Ireland. New study shows 17% decline in alcohol consumption over last decade

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A new study has showed a major decline in average Irish alcohol consumption over the last ten years. The study by economist Anthony Foley of Dublin City University Business School on behalf of the Alcohol Beverage Federation of Ireland* shows that average consumption has declined 17% between 2001 and 2011.
The study further shows that the first big decline in average consumption was in 2003 after which it remained consistent until 2007. A further large decline occurred in 2008 and 2009 partly due to the impact of cross border shopping.

While the decline was arrested in 2010 and 2011 as a result of the repatriation of trade previously lost to Northern Ireland, the current figure of 12 litres per adult is significantly below the 14.4 litres per adult peak of 2001 when Irish per adult consumption was the highest among OECD countries.

The report’s author, Anthony Foley, commented, “Average alcohol consumption declined from its peak in 2001 of 14.4 litres per adult to 13.5 litres per adult in 2003. It broadly stayed at this level until 2007 and in 2008 it declined to 12.5 litres per adult. There was a further decline in 2009, followed by an increase in 2010 and no change in 2011.

“The movements in 2009 and 2010 were influenced by the changing level of cross border purchases of alcohol. Part of the recorded decline in 2009 and part of the recorded increase in 2010 are due to this influence.

“In addition, the census of population has been revised upwards for 2011, with further similar revisions due for the years 2007-2011. This will lower the average adult consumption for each of those years, with the revised 2011 figure expected to be 11.8 litres per adult.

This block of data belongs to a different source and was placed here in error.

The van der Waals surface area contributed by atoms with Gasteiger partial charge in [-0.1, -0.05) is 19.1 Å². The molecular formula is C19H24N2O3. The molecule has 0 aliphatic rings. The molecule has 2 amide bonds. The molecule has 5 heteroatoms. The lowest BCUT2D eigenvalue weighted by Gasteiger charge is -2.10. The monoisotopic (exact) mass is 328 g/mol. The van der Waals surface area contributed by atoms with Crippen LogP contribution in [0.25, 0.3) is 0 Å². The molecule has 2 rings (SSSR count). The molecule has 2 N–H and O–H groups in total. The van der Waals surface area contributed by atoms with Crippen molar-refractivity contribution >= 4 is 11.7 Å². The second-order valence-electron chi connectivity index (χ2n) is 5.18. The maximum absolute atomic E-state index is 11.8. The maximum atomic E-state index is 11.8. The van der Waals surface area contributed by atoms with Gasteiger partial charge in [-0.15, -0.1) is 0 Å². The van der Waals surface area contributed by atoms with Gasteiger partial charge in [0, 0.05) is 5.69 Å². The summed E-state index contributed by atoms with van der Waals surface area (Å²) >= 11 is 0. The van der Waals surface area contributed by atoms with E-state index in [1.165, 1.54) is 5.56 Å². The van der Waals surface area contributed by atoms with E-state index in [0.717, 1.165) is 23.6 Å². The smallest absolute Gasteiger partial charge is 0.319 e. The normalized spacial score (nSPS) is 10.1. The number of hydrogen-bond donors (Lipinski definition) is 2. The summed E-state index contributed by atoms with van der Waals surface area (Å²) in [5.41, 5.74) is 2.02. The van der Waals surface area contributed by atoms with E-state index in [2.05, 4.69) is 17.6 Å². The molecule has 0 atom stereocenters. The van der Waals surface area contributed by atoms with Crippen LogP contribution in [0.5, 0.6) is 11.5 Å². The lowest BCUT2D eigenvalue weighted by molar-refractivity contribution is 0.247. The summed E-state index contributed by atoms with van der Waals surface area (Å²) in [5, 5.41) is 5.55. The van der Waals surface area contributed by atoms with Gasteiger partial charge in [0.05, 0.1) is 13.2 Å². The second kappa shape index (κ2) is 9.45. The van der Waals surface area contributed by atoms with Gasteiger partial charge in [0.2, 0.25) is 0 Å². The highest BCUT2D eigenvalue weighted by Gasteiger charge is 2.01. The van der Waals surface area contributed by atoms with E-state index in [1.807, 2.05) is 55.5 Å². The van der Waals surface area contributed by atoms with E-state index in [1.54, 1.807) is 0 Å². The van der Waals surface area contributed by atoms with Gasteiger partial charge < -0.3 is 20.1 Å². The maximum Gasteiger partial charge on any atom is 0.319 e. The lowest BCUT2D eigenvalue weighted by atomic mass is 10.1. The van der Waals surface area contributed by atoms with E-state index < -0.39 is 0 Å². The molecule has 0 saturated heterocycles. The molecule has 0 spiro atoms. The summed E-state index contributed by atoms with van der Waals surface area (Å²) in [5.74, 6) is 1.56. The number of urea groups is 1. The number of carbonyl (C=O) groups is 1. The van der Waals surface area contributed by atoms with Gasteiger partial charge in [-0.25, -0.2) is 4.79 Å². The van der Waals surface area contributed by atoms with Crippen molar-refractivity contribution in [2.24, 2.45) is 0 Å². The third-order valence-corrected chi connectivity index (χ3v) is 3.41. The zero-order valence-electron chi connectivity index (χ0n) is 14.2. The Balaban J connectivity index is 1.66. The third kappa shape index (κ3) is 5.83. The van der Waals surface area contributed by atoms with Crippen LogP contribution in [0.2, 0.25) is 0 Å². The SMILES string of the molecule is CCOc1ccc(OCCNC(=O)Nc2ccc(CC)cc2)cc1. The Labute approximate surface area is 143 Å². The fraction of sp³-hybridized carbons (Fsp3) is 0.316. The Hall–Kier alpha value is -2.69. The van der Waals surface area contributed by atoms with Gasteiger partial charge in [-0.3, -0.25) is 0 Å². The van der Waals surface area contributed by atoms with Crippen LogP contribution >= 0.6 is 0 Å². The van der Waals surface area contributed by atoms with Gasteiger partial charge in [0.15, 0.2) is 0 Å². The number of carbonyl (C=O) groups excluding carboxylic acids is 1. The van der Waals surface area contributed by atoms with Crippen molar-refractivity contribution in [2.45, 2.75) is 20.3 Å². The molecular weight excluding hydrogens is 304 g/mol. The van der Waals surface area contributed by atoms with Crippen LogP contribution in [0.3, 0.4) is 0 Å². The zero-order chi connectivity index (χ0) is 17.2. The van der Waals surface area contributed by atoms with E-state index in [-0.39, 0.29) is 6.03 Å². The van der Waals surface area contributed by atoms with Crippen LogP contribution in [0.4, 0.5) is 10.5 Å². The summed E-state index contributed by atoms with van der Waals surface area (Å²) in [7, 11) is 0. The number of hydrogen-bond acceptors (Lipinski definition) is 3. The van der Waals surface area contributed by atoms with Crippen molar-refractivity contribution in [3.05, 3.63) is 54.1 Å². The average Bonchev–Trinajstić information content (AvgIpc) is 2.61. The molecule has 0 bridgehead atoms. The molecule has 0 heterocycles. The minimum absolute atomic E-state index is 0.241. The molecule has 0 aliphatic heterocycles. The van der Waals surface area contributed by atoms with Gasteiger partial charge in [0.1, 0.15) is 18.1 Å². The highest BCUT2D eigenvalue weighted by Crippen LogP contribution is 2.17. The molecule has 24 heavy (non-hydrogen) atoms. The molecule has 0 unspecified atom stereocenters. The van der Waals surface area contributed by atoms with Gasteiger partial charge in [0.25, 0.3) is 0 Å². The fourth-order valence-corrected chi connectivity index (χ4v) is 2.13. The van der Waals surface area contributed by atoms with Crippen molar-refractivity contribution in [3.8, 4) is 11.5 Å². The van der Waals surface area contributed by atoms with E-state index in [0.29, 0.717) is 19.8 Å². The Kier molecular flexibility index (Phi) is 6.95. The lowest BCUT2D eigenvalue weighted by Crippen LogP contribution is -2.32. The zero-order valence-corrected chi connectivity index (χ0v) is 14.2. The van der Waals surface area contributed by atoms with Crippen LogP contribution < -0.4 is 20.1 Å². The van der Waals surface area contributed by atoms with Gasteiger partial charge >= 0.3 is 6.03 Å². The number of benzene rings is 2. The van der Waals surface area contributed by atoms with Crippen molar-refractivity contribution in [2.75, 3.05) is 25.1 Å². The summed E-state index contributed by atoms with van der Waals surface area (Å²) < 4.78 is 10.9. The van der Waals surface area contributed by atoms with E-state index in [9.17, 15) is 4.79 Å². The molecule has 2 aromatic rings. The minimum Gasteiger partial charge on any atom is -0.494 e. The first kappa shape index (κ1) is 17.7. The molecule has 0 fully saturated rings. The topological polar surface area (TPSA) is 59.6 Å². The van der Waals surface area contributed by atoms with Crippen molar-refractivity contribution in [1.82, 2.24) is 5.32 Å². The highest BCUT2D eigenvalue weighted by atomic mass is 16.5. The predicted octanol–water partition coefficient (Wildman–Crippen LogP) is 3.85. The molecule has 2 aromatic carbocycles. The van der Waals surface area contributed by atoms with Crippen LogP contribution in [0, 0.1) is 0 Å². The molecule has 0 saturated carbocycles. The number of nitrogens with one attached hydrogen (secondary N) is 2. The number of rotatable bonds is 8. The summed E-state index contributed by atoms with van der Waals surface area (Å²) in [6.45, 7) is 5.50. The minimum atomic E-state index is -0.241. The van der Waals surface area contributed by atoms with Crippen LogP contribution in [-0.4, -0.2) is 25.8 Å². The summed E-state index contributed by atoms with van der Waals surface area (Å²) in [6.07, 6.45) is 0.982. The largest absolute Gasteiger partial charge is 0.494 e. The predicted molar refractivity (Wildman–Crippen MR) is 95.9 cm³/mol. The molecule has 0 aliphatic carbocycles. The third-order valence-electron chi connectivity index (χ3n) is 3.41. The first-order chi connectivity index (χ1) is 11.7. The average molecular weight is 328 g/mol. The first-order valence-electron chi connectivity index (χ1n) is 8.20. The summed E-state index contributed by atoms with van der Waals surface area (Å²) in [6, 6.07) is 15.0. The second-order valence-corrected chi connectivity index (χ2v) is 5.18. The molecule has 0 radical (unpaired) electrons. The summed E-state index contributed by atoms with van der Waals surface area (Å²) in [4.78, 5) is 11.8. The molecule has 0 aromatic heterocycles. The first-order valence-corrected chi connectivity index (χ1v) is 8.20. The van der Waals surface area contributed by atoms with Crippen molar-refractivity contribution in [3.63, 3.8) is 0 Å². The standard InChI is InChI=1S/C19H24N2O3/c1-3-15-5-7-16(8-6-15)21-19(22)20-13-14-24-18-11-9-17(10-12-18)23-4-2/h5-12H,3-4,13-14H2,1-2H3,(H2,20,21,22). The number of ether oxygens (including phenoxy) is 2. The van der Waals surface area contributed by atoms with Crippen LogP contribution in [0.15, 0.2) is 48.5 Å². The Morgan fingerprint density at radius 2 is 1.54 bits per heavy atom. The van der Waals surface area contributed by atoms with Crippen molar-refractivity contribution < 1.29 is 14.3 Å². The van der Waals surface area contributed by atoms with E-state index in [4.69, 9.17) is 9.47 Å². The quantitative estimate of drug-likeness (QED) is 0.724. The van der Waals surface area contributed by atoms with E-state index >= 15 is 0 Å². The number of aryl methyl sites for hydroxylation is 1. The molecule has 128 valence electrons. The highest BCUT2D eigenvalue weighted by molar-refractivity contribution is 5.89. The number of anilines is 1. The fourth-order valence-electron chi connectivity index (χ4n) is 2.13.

“In international terms average consumption increased in several OECD countries but declined in Ireland. In 2001, the Irish consumption level was the highest of the sample of countries in the OECD. In 2005 it was also the highest. However, by 2011 Ireland’s decline combined with increases elsewhere means that we are now approaching the levels of mid-ranked countries.

The Director of the Alcohol Beverage Federation of Ireland, Kathryn D’Arcy, commented, “Contrary to popular opinion average consumption of alcohol in Ireland has declined dramatically in recent years. From a health policy perspective, it is of interest to discover what effect, if any, the decline in average consumption over the past decade has had on the incidence of harmful consumption behaviour and on the consequences of alcohol misuse.

“It is important that policymakers take these findings into account when formulating national alcohol policy, especially in regard to the upcoming National Substance Misuse Strategy Group report.”

Alcohol Beverage Federation of Ireland